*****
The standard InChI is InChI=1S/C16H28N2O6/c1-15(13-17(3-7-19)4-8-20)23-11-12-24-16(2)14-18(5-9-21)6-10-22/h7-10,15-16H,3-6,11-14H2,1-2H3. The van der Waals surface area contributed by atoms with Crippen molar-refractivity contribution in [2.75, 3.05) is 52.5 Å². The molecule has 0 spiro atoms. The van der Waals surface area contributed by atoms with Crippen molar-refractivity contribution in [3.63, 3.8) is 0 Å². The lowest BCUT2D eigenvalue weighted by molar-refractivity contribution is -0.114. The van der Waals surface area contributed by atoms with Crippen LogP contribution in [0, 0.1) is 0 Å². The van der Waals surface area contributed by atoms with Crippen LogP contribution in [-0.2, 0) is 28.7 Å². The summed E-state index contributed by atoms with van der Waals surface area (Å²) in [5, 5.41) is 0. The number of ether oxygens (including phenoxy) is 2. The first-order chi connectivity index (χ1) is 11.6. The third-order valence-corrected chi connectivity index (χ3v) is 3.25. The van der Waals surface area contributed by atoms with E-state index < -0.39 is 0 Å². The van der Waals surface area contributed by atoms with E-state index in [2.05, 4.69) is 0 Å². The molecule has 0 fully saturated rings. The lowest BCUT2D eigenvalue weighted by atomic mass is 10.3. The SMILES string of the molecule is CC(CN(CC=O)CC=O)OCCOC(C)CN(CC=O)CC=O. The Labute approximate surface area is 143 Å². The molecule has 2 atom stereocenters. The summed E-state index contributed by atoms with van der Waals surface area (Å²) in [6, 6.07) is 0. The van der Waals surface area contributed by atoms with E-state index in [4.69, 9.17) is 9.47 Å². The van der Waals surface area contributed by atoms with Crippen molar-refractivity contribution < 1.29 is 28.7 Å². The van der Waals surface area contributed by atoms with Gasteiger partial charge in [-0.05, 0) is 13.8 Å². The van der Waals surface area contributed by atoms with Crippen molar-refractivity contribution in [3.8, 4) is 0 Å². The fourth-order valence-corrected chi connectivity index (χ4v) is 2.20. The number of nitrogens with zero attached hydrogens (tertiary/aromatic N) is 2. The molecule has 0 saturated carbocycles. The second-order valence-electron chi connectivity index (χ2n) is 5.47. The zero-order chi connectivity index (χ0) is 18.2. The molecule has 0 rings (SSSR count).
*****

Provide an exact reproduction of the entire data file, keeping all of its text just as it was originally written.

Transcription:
The standard InChI is InChI=1S/C16H28N2O6/c1-15(13-17(3-7-19)4-8-20)23-11-12-24-16(2)14-18(5-9-21)6-10-22/h7-10,15-16H,3-6,11-14H2,1-2H3. The van der Waals surface area contributed by atoms with Crippen molar-refractivity contribution in [2.75, 3.05) is 52.5 Å². The molecule has 0 spiro atoms. The van der Waals surface area contributed by atoms with Crippen molar-refractivity contribution in [3.63, 3.8) is 0 Å². The lowest BCUT2D eigenvalue weighted by molar-refractivity contribution is -0.114. The van der Waals surface area contributed by atoms with Crippen LogP contribution in [0, 0.1) is 0 Å². The van der Waals surface area contributed by atoms with Crippen LogP contribution in [-0.2, 0) is 28.7 Å². The summed E-state index contributed by atoms with van der Waals surface area (Å²) in [5, 5.41) is 0. The number of ether oxygens (including phenoxy) is 2. The first-order chi connectivity index (χ1) is 11.6. The third-order valence-corrected chi connectivity index (χ3v) is 3.25. The van der Waals surface area contributed by atoms with E-state index < -0.39 is 0 Å². The van der Waals surface area contributed by atoms with E-state index in [2.05, 4.69) is 0 Å². The molecule has 0 fully saturated rings. The lowest BCUT2D eigenvalue weighted by atomic mass is 10.3. The SMILES string of the molecule is CC(CN(CC=O)CC=O)OCCOC(C)CN(CC=O)CC=O. The Labute approximate surface area is 143 Å². The molecule has 2 atom stereocenters. The summed E-state index contributed by atoms with van der Waals surface area (Å²) in [6, 6.07) is 0. The van der Waals surface area contributed by atoms with E-state index in [4.69, 9.17) is 9.47 Å². The van der Waals surface area contributed by atoms with Crippen molar-refractivity contribution < 1.29 is 28.7 Å². The van der Waals surface area contributed by atoms with Gasteiger partial charge in [-0.05, 0) is 13.8 Å². The van der Waals surface area contributed by atoms with Crippen molar-refractivity contribution in [3.8, 4) is 0 Å². The fourth-order valence-corrected chi connectivity index (χ4v) is 2.20. The number of nitrogens with zero attached hydrogens (tertiary/aromatic N) is 2. The molecule has 0 saturated carbocycles. The second-order valence-electron chi connectivity index (χ2n) is 5.47. The zero-order chi connectivity index (χ0) is 18.2. The molecule has 0 rings (SSSR count).